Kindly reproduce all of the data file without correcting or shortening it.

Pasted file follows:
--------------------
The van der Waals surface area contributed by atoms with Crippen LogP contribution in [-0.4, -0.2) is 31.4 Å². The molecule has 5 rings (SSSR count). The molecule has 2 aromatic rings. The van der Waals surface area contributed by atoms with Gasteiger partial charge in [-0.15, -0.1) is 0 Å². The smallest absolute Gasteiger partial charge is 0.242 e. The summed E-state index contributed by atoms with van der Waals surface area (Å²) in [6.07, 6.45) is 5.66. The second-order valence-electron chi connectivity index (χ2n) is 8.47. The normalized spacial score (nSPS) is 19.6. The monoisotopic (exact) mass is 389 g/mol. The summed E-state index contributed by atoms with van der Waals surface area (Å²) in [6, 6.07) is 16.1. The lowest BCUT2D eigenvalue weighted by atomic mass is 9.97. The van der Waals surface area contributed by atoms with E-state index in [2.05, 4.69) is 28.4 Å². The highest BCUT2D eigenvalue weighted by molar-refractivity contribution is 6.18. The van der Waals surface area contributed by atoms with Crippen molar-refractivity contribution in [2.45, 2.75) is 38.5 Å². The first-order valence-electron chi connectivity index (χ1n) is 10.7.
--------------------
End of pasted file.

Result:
The van der Waals surface area contributed by atoms with Crippen LogP contribution in [-0.4, -0.2) is 31.4 Å². The molecule has 5 rings (SSSR count). The molecule has 2 aromatic rings. The van der Waals surface area contributed by atoms with Gasteiger partial charge in [-0.15, -0.1) is 0 Å². The smallest absolute Gasteiger partial charge is 0.242 e. The summed E-state index contributed by atoms with van der Waals surface area (Å²) in [6.07, 6.45) is 5.66. The second-order valence-electron chi connectivity index (χ2n) is 8.47. The normalized spacial score (nSPS) is 19.6. The monoisotopic (exact) mass is 389 g/mol. The summed E-state index contributed by atoms with van der Waals surface area (Å²) in [6, 6.07) is 16.1. The lowest BCUT2D eigenvalue weighted by atomic mass is 9.97. The van der Waals surface area contributed by atoms with E-state index in [2.05, 4.69) is 28.4 Å². The highest BCUT2D eigenvalue weighted by molar-refractivity contribution is 6.18. The van der Waals surface area contributed by atoms with Crippen molar-refractivity contribution in [2.45, 2.75) is 38.5 Å². The first-order valence-electron chi connectivity index (χ1n) is 10.7.